Modern parents are more empowered and informed than ever before. They want the best for their kids, and that includes the best possible teaching techniques and educational resources at school. Armed with global education data, social media networks, and a desire to enrich and improve their children’s education, it’s no surprise that today’s parents are questioning test-focused school systems and increasingly choosing alternative education models. But one model continues to stand out, more than a century after it was first developed in Italy: the Montessori model.
More than 500 public schools in the United States currently follow the Montessori education model. Montessori schools have existed since Maria Montessori opened her first classroom in 1907, but the model has exploded in popularity in the last 15 years, thanks in part to a resistance to rigid regulations that revolve around standardized testing. While today’s American Montessori programs still comply with state regulations, they offer a more unique, collaborative learning style that many families find refreshing.
So, why are public, private, and charter schools throughout the country adopting this individualized education model? Let’s learn a little more about the Montessori approach.
Montessori Schools Help Children Become Adults
Montessori programs are designed to promote human development, including (but not limited to) academic achievement. Unlike traditional schools that structure academic learning into year-long grades, Montessori schools divide children into mixed-age groups of different sizes. These groups vary from school to school and from year to year, because they are designed according to developmental “planes” rather than exact birth year, and they are assembled according to the needs and skills of the students.
Students between 2 and 6 years old start in Children’s Houses, where they pursue subjects that interest them and enjoy activities that help develop their senses, motor skills, language skills, and other learning fundamentals. Next, students between 6 and 12 – who are in the second plane of development – learn in elementary classrooms with unique class sizes. There are fewer Montessori schools with middle or high school programs, but many schools do extend the curriculum all the way to age 18, spanning the period in which young adults construct identities and develop senses of justice and dignity.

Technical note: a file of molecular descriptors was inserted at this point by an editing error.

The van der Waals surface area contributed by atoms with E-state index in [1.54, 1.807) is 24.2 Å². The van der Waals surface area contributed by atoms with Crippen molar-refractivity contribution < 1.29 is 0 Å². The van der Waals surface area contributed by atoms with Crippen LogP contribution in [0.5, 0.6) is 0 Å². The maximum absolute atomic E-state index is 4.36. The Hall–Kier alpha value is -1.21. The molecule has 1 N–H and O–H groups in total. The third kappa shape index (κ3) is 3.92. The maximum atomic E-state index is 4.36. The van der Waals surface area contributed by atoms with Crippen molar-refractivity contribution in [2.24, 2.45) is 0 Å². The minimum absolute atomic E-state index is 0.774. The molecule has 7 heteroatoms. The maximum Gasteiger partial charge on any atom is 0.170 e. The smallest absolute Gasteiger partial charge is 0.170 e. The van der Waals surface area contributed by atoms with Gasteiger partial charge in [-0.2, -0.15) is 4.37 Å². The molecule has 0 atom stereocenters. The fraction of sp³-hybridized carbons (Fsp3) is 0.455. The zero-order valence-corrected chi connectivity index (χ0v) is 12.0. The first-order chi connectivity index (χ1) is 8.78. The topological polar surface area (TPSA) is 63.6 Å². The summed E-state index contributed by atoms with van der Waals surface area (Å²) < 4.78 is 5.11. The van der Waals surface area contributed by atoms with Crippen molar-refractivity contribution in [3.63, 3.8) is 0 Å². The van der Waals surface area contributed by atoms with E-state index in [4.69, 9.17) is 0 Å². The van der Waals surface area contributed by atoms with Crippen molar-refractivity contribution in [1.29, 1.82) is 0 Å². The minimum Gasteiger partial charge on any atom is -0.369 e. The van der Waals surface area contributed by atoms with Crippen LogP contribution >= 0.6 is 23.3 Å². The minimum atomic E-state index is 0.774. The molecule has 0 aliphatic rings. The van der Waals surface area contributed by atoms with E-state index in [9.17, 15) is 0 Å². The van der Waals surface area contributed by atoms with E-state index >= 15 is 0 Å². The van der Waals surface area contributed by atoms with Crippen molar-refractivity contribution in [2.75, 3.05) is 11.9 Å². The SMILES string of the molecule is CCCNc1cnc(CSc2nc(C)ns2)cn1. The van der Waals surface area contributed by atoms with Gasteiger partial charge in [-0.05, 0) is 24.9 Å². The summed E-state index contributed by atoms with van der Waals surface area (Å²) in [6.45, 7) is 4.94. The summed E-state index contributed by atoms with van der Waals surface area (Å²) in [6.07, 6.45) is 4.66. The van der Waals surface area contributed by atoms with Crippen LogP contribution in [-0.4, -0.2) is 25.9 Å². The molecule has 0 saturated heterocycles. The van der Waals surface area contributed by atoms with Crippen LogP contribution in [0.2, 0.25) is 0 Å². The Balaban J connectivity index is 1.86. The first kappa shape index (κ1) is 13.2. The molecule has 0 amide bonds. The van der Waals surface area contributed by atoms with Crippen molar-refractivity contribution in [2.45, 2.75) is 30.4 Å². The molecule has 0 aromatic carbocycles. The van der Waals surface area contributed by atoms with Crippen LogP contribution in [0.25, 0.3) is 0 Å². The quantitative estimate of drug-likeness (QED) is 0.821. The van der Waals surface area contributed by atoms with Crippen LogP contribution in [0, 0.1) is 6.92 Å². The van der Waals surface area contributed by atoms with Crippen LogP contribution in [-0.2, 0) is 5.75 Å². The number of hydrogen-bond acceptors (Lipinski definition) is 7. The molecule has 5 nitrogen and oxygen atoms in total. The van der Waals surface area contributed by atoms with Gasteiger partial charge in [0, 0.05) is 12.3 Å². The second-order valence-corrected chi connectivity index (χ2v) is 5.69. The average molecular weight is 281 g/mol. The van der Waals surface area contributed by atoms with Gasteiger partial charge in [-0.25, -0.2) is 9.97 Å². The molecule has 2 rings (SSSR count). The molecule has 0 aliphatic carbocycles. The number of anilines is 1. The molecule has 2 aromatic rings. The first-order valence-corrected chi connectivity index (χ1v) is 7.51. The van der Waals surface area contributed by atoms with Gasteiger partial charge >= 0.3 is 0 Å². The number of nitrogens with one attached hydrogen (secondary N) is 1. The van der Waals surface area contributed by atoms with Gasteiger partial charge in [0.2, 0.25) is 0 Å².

Montessori Students Have Freedom to Explore and Express
The Montessori model is unique because it’s an educational twist on psychological concepts and theories. Teachers in Montessori schools help children interact with their environment and each other in constructive ways, rather than guiding each child down the exact same path in the exact same way. The goal is to give children freedom to develop and explore their basic human tendencies, such as repetition and communication, within a safe and stimulating space. Of course, Montessori programs use many different teaching techniques, tools, and classroom texts and materials to supplement this approach.
If your family lives in the Bay Area, several Montessori schools near you are currently accepting new students, including the Montessori School of Fremont. Schedule a tour today to learn more about our unique, engaging approach to education.